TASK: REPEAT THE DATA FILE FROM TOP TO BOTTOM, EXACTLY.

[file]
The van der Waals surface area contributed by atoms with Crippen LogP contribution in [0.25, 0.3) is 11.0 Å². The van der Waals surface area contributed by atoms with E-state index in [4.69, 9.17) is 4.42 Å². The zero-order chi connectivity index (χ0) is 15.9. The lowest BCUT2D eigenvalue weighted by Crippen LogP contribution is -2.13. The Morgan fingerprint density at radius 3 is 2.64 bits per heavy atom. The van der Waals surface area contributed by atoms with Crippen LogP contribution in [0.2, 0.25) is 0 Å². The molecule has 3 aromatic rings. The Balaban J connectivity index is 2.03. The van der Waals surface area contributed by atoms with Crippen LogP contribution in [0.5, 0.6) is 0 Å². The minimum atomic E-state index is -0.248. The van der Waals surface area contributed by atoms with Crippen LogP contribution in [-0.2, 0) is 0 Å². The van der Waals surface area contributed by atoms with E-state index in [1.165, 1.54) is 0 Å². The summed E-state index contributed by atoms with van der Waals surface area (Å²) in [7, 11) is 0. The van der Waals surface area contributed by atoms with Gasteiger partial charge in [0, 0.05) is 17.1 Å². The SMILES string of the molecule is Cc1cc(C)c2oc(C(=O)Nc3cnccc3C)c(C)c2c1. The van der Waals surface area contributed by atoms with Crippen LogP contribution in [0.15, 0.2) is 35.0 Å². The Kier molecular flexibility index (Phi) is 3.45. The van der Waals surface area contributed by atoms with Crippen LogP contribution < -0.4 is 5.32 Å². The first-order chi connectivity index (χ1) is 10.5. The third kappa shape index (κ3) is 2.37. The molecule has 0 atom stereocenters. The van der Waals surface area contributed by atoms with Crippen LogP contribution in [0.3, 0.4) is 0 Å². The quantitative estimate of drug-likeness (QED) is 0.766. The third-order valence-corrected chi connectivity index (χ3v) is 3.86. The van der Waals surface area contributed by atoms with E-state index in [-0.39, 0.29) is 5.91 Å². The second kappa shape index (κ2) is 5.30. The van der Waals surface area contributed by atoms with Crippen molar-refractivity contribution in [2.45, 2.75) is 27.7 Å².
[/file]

The van der Waals surface area contributed by atoms with Crippen LogP contribution in [0.25, 0.3) is 11.0 Å². The van der Waals surface area contributed by atoms with E-state index in [4.69, 9.17) is 4.42 Å². The zero-order chi connectivity index (χ0) is 15.9. The lowest BCUT2D eigenvalue weighted by Crippen LogP contribution is -2.13. The Morgan fingerprint density at radius 3 is 2.64 bits per heavy atom. The van der Waals surface area contributed by atoms with Crippen LogP contribution in [0.2, 0.25) is 0 Å². The molecule has 3 aromatic rings. The Balaban J connectivity index is 2.03. The van der Waals surface area contributed by atoms with Crippen LogP contribution in [0.5, 0.6) is 0 Å². The minimum atomic E-state index is -0.248. The van der Waals surface area contributed by atoms with Crippen LogP contribution in [-0.2, 0) is 0 Å². The van der Waals surface area contributed by atoms with E-state index in [1.165, 1.54) is 0 Å². The summed E-state index contributed by atoms with van der Waals surface area (Å²) in [7, 11) is 0. The van der Waals surface area contributed by atoms with Gasteiger partial charge in [0, 0.05) is 17.1 Å². The SMILES string of the molecule is Cc1cc(C)c2oc(C(=O)Nc3cnccc3C)c(C)c2c1. The van der Waals surface area contributed by atoms with Crippen LogP contribution in [0.15, 0.2) is 35.0 Å². The Kier molecular flexibility index (Phi) is 3.45. The van der Waals surface area contributed by atoms with Crippen LogP contribution < -0.4 is 5.32 Å². The first-order chi connectivity index (χ1) is 10.5. The third kappa shape index (κ3) is 2.37. The molecule has 0 atom stereocenters. The van der Waals surface area contributed by atoms with Crippen LogP contribution in [0.3, 0.4) is 0 Å². The quantitative estimate of drug-likeness (QED) is 0.766. The third-order valence-corrected chi connectivity index (χ3v) is 3.86. The van der Waals surface area contributed by atoms with E-state index in [-0.39, 0.29) is 5.91 Å². The second kappa shape index (κ2) is 5.30. The van der Waals surface area contributed by atoms with Crippen molar-refractivity contribution in [2.45, 2.75) is 27.7 Å².